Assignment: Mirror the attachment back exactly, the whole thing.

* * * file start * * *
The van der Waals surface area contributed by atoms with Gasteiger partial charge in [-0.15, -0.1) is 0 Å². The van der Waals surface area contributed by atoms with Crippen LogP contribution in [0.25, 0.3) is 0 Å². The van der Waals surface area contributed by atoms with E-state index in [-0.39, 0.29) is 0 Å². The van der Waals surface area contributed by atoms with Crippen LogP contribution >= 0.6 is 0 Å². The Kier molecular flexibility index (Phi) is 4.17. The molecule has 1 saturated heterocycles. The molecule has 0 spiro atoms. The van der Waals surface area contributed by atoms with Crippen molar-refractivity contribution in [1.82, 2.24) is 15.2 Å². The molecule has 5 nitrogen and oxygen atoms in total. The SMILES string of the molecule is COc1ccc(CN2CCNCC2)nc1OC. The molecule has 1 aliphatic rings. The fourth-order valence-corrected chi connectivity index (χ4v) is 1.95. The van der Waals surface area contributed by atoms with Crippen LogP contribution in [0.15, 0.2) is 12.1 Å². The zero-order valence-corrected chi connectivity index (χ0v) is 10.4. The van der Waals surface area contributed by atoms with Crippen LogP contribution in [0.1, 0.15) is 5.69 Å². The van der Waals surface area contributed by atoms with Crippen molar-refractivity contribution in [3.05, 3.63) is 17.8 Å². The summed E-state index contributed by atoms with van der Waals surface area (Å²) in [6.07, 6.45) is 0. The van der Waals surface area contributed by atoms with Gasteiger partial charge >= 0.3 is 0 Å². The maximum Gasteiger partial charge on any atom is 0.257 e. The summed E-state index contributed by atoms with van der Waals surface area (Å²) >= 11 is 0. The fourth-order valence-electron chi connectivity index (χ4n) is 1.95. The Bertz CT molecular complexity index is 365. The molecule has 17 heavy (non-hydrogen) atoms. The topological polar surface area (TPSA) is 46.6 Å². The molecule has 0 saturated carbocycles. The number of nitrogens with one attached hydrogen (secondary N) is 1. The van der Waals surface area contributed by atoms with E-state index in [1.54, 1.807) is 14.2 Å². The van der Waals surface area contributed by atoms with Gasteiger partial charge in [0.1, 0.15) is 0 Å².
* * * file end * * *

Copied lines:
The van der Waals surface area contributed by atoms with Gasteiger partial charge in [-0.15, -0.1) is 0 Å². The van der Waals surface area contributed by atoms with Crippen LogP contribution in [0.25, 0.3) is 0 Å². The van der Waals surface area contributed by atoms with E-state index in [-0.39, 0.29) is 0 Å². The van der Waals surface area contributed by atoms with Crippen LogP contribution >= 0.6 is 0 Å². The Kier molecular flexibility index (Phi) is 4.17. The molecule has 1 saturated heterocycles. The molecule has 0 spiro atoms. The van der Waals surface area contributed by atoms with Crippen molar-refractivity contribution in [1.82, 2.24) is 15.2 Å². The molecule has 5 nitrogen and oxygen atoms in total. The SMILES string of the molecule is COc1ccc(CN2CCNCC2)nc1OC. The molecule has 1 aliphatic rings. The fourth-order valence-corrected chi connectivity index (χ4v) is 1.95. The van der Waals surface area contributed by atoms with Crippen LogP contribution in [0.15, 0.2) is 12.1 Å². The zero-order valence-corrected chi connectivity index (χ0v) is 10.4. The van der Waals surface area contributed by atoms with Crippen LogP contribution in [0.1, 0.15) is 5.69 Å². The van der Waals surface area contributed by atoms with Crippen molar-refractivity contribution in [3.05, 3.63) is 17.8 Å². The summed E-state index contributed by atoms with van der Waals surface area (Å²) in [6.07, 6.45) is 0. The van der Waals surface area contributed by atoms with Gasteiger partial charge >= 0.3 is 0 Å². The maximum Gasteiger partial charge on any atom is 0.257 e. The summed E-state index contributed by atoms with van der Waals surface area (Å²) >= 11 is 0. The fourth-order valence-electron chi connectivity index (χ4n) is 1.95. The Bertz CT molecular complexity index is 365. The molecule has 17 heavy (non-hydrogen) atoms. The topological polar surface area (TPSA) is 46.6 Å². The molecule has 0 saturated carbocycles. The number of nitrogens with one attached hydrogen (secondary N) is 1. The van der Waals surface area contributed by atoms with E-state index in [1.54, 1.807) is 14.2 Å². The van der Waals surface area contributed by atoms with Gasteiger partial charge in [0.1, 0.15) is 0 Å².